That Time I Was In Pain For 10 Years

In the last couple years I’ve gained weird insight into the constant chronic pain that defined my life from 15 to about 25. I’m 36 now, which is part of what makes it weird to me. I guess it’s incredibly normal and prosaic actually, you know: hey! We do learn things as we get older. Surprise! But also what’s weird is that the information seems so simple now. The pain was so all soul-consuming and perspective-distorting it is unbelievable and annoying that part of what caused it to continue was so simple and, worse, caused by my own brain and body trying to protect me. But there are mega magical lessons in this for me, despite how infuriating it is, so figured I’d share.

In a nutshell what happened was I got injured on my neck near a nerve that runs a lot of the communications and paperwork up in the brainal area and across the feelings system (technical terms). And that nerve hit the red button, danger!, and all my bones and muscles complied to come to the rescue. From what I can tell, they tried hard to build a fort around the back of my neck, bending vertebrae backwards to make a wall, dragging shoulder blades up to the ears, yanking the back of the head down and curling the spine ducked low. In pain I went to a thousand specialists of various flavours and tried to uncurl myself too hard in the opposite direction: yanking up and straight, arms tight next to the body, ribs pulled in close to the heart. And the nerves kept shuddering in fear, and getting twisted and plucked, the left side of my face and lungs jerking in pain like strings on fire, like a heart attack, etc.

Someday I’ll tell you the story of how it stopped, but for now it feels kind of boring especially since I didn’t really understand what had worked. Suffice for now to say, it involved a bunch of stuff most notably Alexander training, and after 10 years it lifted. And then, just last year around this time, it happened again. Not the migraine, thank goddddd; when I feel like that might come back I get all weepy and freaked out. 10 years is a long time to live with that and it’s made me jumpy with fear that it might come back someday for good. No, last year it was just the return of the bright gold line of pain along my left side from my spine to across my heart, like a band that won’t let me breathe. I went to the hospital and stayed while they did all the tests. Not a heart attack, good you checked, etc. The same old answer: it’s nerves and we can’t see nerves, or do much to help you with them when they go so subtly, so spectacularly awry.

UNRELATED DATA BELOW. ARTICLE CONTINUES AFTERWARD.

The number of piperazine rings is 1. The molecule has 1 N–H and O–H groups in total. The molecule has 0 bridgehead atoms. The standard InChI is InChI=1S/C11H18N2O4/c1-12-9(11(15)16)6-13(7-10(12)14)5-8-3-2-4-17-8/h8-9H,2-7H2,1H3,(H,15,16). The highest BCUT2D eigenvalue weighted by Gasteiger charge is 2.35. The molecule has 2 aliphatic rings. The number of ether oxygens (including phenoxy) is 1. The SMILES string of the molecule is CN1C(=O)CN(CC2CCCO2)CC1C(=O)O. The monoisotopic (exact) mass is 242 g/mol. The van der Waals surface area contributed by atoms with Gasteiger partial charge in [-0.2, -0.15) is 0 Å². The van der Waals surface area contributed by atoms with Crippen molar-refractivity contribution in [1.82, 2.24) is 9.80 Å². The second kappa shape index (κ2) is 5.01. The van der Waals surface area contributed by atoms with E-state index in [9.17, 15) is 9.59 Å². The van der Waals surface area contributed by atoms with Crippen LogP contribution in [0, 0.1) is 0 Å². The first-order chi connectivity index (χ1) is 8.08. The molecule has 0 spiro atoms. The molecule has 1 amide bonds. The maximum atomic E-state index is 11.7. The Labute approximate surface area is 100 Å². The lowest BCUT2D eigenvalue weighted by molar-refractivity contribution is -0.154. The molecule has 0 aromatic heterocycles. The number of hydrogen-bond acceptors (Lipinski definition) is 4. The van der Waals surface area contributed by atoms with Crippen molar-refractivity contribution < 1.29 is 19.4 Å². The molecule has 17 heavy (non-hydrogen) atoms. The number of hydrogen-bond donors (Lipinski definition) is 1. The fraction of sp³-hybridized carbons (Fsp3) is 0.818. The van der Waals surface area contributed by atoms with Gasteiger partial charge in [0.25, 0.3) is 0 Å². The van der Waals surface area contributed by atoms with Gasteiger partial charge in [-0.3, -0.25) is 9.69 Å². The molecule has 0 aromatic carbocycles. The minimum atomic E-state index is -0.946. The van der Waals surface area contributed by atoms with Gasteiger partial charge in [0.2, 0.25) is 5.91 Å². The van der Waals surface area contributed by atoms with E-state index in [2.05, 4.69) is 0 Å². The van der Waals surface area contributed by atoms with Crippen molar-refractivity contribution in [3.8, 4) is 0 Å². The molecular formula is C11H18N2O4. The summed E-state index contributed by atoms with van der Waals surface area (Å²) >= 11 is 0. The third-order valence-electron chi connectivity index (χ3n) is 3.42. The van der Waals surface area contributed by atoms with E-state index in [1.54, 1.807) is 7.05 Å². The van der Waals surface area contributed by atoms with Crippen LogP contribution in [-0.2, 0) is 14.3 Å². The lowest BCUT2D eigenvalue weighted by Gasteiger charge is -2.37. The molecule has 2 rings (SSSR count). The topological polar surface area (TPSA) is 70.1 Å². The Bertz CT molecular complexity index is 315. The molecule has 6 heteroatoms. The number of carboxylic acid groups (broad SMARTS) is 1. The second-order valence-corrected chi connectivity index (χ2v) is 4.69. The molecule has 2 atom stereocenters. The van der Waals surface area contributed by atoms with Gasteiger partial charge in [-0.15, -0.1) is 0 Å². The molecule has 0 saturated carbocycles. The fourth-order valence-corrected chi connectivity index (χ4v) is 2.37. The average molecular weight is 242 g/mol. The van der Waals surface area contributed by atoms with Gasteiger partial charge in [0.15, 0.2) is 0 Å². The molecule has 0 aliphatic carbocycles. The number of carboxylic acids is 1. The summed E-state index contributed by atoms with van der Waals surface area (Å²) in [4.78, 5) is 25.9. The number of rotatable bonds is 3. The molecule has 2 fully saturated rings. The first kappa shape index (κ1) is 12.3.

What helped was to ignore the dictates of my red alert brain screaming hold still or else, screaming you are dying, screaming incoherently – a message that makes total sense in the face of nerve pain. But ignoring it in favor of a gentle jiggle changed everything. Bear with me. Shaking the pelvic floor (booty), shimmying the shoulders in defiance of the feeling that everything would shatter, wobbling the heavy head until it felt allowed to lift off of the top of the spine and float as it is miraculously designed to do… with a gentle vibration the knife loosened. The body escaped the constraints of the freaking-out mind. The infinitely vast and delicate nerves remembered how to find their way back into place. When that particular pain comes now I can literally shake it gently off. And the neurons begin to learn a new post-trauma pathway.


Here are some of the lessons I try to carry with me from this experience: thinking about small repeated gestures and systems and tweaking them in the tiniest, goofiest ways changes stuff, sometimes in a big way; gentleness and joyful small action can defeat even decades of pain. Being angry that something so small and stupid could keep me imprisoned is not a good reason to stay there. Being grateful for any breath I get is not at all unreasonable. Sharing as much love and fun and as many ideas as I can while I have clarity, while I can find any perspective beyond a shadowing circle of pain, is just plain common sense.

Mega caveat: I know people who have lived with chronic pain so long and profound that this idea of changing it with posture, dance, and different kinds of thought about body is probably exhausting and insulting. Fair enough. If you know anyone like this too: please love them as hard as you can and lend them your strength, because they are using all theirs all the time in ways you can’t see. If you live with this, I love you and I’m thinking of you every day. Everything about my experience was probably different from yours except this bit: in pain you are in isolation. I know you are doing what you can just to make it to the next minute, but I also believe this: there are secrets in your mindbodyheart, secrets the world can benefit from if you can share your own weird world, and especially the stories of your seeking for ways out of the labyrinth. So much of the world is in pain, the stories of how we face and fight and are defeated and triumph and fight again are alchemical and will be how we unlock new ways forward… even if it’s just by one screaming dancing bloody two step at a time.